INTERNATIONAL HUMAN RIGHTS (2 credits)
Professor Susan Tiefenbrun
This course examines the global human rights movement that grew out of World War II and how international human rights laws, instruments and institutions respond to human rights violations. International human rights include civil and political rights, economic rights, social and cultural rights, women’s rights and children’s rights. These rights are reflected in legal norms, political contexts, moral ideas, international relations and foreign policy. This course uses an interdisciplinary approach to examine the laws and policies of international human rights as applied to all individuals in general and to women in particular. The course reviews applicable international human rights laws, instruments, U.N. treaty organs, regional and international tribunals, and the role of NGOs in the human rights movement. The course analyzes state and international policies, practices, and attitudes in order to understand the causes and consequences of discrimination and abuse perpetrated on individuals. Gender justice and the empowerment of women to facilitate full enjoyment of their human rights, accountability and enforcement is a central theme of the course. Special attention is paid to the universal crime of sex slavery, human trafficking, and rape as a weapon of war in the development of massive human rights violations. The Prevalent use of children as soldiers is also examined. Students analyze the rules and standards of contemporary human rights as expressed in states’ constitutions, laws, practices, international treaties, customs, court decisions, investigative reports and recommendations of international institutions, and governmental and non-governmental actors in order to understand the ongoing development of international human rights laws.
COMPARATIVE ENVIRONMENTAL LAW (2 credits)
Professor Madeline Kass
This course examines and compares regulatory approaches adopted by the United States (US) and the European Union (EU) to address major global environmental issues of our times. The course starts with a comparison of environmental law frameworks, comparing and contrasting basic legal institutions and structures of the US and EU. Students will then examine specific global environmental problems and study the different national regulatory approaches to address them. Environmental topics covered will include some or all of the following: global climate change, endangered species and habitat protection (e.g., species trafficking, deforestation), solid waste disposal regimes (e.g., packaging, e-waste, plastics), toxics regulation (dangerous chemicals), and food systems and security (e.g., genetically modified organisms). If possible, a field trip to a local facility will be arranged.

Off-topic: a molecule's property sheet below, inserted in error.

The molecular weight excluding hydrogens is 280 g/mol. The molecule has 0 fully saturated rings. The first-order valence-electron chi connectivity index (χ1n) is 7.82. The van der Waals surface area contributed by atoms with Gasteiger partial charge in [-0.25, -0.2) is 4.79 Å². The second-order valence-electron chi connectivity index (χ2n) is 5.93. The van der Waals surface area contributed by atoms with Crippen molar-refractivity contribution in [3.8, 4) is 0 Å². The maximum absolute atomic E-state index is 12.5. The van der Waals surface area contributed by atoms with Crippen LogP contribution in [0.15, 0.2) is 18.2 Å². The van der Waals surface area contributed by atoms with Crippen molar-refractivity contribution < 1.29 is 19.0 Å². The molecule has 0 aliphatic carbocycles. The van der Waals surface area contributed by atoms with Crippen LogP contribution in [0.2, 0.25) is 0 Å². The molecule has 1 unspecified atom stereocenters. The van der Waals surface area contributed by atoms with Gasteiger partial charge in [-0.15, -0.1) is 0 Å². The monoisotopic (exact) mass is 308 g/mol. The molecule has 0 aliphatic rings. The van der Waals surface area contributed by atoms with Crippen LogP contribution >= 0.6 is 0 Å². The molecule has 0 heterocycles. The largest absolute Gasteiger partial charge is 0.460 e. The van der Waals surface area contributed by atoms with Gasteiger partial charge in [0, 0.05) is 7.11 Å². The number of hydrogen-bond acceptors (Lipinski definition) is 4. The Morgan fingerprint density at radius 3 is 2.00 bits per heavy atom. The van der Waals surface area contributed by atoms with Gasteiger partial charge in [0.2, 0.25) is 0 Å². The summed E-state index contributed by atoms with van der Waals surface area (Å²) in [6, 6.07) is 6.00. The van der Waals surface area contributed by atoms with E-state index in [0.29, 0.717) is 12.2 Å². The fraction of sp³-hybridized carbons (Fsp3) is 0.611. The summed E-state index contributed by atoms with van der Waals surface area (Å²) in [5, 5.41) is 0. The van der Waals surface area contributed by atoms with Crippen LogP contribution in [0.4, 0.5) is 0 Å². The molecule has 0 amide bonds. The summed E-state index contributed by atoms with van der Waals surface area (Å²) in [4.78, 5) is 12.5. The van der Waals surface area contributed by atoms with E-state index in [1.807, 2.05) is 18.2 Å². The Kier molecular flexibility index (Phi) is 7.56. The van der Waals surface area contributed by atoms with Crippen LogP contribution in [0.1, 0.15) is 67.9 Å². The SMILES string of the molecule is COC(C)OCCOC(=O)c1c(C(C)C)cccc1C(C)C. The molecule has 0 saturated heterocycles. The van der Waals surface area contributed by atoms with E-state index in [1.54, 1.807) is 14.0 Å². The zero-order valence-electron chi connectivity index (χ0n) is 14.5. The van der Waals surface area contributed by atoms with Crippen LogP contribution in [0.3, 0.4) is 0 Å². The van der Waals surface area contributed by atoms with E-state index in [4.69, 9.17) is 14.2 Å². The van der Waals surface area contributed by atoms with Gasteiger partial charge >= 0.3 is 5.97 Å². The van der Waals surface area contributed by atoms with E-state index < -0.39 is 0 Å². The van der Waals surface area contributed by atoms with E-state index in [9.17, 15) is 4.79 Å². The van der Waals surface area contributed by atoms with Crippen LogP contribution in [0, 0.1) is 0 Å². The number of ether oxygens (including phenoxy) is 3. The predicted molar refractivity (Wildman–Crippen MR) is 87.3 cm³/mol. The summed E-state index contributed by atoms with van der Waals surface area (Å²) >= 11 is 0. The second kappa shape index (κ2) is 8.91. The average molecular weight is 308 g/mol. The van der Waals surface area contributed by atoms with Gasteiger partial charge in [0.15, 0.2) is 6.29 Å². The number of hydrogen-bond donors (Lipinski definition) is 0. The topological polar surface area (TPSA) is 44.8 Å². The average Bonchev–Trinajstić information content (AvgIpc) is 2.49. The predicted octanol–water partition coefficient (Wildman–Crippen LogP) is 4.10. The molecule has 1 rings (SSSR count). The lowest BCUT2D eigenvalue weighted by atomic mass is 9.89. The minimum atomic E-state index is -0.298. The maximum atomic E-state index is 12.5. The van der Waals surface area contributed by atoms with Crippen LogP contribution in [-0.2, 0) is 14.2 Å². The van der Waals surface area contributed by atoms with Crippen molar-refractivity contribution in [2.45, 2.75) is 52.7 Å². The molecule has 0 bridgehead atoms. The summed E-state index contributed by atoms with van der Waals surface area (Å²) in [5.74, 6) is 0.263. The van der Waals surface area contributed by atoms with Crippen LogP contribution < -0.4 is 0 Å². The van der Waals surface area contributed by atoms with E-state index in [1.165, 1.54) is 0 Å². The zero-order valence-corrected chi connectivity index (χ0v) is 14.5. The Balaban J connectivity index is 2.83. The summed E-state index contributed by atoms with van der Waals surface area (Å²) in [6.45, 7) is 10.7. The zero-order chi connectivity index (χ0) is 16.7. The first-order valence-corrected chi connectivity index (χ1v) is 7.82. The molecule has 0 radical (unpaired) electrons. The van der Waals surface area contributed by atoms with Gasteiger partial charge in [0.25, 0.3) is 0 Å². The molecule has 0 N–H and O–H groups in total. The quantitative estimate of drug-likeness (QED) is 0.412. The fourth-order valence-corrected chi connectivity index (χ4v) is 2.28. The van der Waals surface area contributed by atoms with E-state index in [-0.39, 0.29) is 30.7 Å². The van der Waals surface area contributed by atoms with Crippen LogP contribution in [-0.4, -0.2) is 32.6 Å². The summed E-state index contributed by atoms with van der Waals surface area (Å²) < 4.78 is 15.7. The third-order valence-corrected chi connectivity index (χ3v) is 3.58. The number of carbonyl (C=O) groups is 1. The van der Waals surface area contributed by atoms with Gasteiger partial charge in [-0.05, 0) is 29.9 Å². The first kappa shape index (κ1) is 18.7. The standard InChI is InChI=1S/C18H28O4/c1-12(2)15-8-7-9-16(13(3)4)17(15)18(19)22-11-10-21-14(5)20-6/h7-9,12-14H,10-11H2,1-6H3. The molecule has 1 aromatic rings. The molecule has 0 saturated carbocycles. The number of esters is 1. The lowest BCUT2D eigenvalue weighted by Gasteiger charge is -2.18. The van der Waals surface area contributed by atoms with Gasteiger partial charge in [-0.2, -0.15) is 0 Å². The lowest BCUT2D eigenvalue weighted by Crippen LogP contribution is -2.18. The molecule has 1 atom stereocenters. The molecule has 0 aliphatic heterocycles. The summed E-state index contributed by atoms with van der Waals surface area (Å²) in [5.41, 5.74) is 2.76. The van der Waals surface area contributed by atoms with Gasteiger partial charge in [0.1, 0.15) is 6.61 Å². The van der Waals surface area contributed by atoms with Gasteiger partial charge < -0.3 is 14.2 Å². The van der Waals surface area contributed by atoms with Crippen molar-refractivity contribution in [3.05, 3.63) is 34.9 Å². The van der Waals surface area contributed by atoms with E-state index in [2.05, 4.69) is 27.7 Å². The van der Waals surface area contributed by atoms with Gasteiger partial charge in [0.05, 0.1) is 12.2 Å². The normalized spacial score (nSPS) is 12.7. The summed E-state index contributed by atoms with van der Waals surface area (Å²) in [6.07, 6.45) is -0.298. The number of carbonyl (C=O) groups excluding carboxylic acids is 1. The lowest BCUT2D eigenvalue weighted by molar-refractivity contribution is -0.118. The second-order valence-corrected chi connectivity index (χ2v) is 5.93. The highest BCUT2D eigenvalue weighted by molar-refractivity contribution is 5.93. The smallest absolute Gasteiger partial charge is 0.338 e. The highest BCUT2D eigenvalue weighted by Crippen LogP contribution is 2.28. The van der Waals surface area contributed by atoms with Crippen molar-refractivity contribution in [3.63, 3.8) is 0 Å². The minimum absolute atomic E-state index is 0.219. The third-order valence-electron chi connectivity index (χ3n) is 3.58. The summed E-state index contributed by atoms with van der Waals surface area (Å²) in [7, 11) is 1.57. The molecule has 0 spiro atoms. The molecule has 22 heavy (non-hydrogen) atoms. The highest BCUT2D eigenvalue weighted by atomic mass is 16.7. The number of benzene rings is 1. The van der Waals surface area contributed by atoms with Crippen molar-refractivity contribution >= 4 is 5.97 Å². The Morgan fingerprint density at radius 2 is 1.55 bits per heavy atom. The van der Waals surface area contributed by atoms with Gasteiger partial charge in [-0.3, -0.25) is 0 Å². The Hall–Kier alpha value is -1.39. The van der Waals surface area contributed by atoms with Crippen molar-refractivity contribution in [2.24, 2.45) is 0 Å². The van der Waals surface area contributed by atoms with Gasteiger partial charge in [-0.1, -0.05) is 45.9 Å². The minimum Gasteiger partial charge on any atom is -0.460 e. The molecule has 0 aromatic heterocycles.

INTERNATIONAL INTERNET LAW (2 credits)
Professor Aaron Schwabach
The Internet is a medium for the transmission of information, and Internet law is the law of control of information. This control can take forms as varied as censorship and copyright. While the First Amendment and the Patent & Copyright Clause of the U.S. constitution define the limits of this control in the United States, other limits apply beyond U.S. borders. The situation is complicated by the international nature of the Internet; content forbidden by U.S. law may be legal elsewhere, and content legal in the U.S. may expose U.S. web content publishers to civil or criminal penalties in other countries. This course will provide an overview of some of the areas in which the domestic and international legal system has been placed under the greatest stress by changes in information technology, including the regulation of obscenity and other offensive speech, defamation, anonymity, trademarks, copyrights, privacy, and territorial jurisdiction.
COMPARATIVE TORT LAW (2 credits)
Professor Steve Semeraro
This course serves as both an introduction to European tort law and as a comparative inquiry into especially thorny areas of U.S. tort law. First, we will gain a basic understanding of the nature of the tort law systems in three European countries (France, Germany, and England), focusing especially on standards for intent, negligence, strict liability, and liability for defective products. Then, we will examine more deeply, and from a comparative perspective, how these three European legal systems have sought to resolve a number of specific issues that remain especially contentious in U.S. Tort Law. Examples of the types of specific questions covered in the course include: whether liability should attach for not providing assistance in emergency situations (the no duty to rescue rule); the extent of the privilege of self-defense (the no duty to retreat rule); liability for stand-alone emotional distress; liability for wrongful conception (birth); liability for children; and liability for the mentally incapacitated.